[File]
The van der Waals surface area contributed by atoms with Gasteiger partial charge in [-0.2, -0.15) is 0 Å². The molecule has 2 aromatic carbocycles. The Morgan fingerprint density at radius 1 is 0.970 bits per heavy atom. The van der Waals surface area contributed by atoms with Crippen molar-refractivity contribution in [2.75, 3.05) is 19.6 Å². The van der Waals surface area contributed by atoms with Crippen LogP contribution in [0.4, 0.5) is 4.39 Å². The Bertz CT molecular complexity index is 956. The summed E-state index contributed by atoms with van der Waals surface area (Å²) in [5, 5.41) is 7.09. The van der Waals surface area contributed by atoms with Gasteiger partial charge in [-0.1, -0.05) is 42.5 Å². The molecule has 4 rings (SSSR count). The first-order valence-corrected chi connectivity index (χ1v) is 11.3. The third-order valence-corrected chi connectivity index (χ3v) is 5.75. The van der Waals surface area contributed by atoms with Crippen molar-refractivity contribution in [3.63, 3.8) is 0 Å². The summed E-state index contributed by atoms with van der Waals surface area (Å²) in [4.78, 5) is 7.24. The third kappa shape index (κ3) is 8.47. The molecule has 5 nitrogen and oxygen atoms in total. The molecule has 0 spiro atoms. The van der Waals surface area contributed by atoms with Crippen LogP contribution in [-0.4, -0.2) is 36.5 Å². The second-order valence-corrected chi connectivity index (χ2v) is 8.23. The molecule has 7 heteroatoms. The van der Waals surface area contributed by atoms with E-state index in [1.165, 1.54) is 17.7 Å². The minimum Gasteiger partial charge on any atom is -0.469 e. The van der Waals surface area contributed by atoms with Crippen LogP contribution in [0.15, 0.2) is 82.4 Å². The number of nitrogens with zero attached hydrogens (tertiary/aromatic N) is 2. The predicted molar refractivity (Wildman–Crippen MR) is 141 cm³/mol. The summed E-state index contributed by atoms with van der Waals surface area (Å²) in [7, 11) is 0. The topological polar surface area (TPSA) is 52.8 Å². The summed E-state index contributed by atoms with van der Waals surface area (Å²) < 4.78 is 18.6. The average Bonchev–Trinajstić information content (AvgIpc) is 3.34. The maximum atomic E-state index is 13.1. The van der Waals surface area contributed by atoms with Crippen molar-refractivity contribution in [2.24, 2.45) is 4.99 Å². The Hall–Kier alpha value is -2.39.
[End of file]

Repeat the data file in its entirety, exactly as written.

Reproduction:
The van der Waals surface area contributed by atoms with Gasteiger partial charge in [-0.2, -0.15) is 0 Å². The molecule has 2 aromatic carbocycles. The Morgan fingerprint density at radius 1 is 0.970 bits per heavy atom. The van der Waals surface area contributed by atoms with Crippen molar-refractivity contribution in [2.75, 3.05) is 19.6 Å². The van der Waals surface area contributed by atoms with Crippen LogP contribution in [0.4, 0.5) is 4.39 Å². The Bertz CT molecular complexity index is 956. The summed E-state index contributed by atoms with van der Waals surface area (Å²) in [5, 5.41) is 7.09. The van der Waals surface area contributed by atoms with Gasteiger partial charge in [-0.1, -0.05) is 42.5 Å². The molecule has 4 rings (SSSR count). The first-order valence-corrected chi connectivity index (χ1v) is 11.3. The third-order valence-corrected chi connectivity index (χ3v) is 5.75. The van der Waals surface area contributed by atoms with Crippen molar-refractivity contribution in [3.63, 3.8) is 0 Å². The summed E-state index contributed by atoms with van der Waals surface area (Å²) in [4.78, 5) is 7.24. The third kappa shape index (κ3) is 8.47. The molecule has 5 nitrogen and oxygen atoms in total. The molecule has 0 spiro atoms. The van der Waals surface area contributed by atoms with Crippen LogP contribution in [-0.4, -0.2) is 36.5 Å². The second-order valence-corrected chi connectivity index (χ2v) is 8.23. The molecule has 7 heteroatoms. The van der Waals surface area contributed by atoms with E-state index in [1.165, 1.54) is 17.7 Å². The minimum Gasteiger partial charge on any atom is -0.469 e. The van der Waals surface area contributed by atoms with Crippen LogP contribution in [0.15, 0.2) is 82.4 Å². The number of nitrogens with zero attached hydrogens (tertiary/aromatic N) is 2. The predicted molar refractivity (Wildman–Crippen MR) is 141 cm³/mol. The summed E-state index contributed by atoms with van der Waals surface area (Å²) in [7, 11) is 0. The topological polar surface area (TPSA) is 52.8 Å². The summed E-state index contributed by atoms with van der Waals surface area (Å²) < 4.78 is 18.6. The average Bonchev–Trinajstić information content (AvgIpc) is 3.34. The maximum atomic E-state index is 13.1. The van der Waals surface area contributed by atoms with Crippen molar-refractivity contribution in [2.24, 2.45) is 4.99 Å². The Hall–Kier alpha value is -2.39.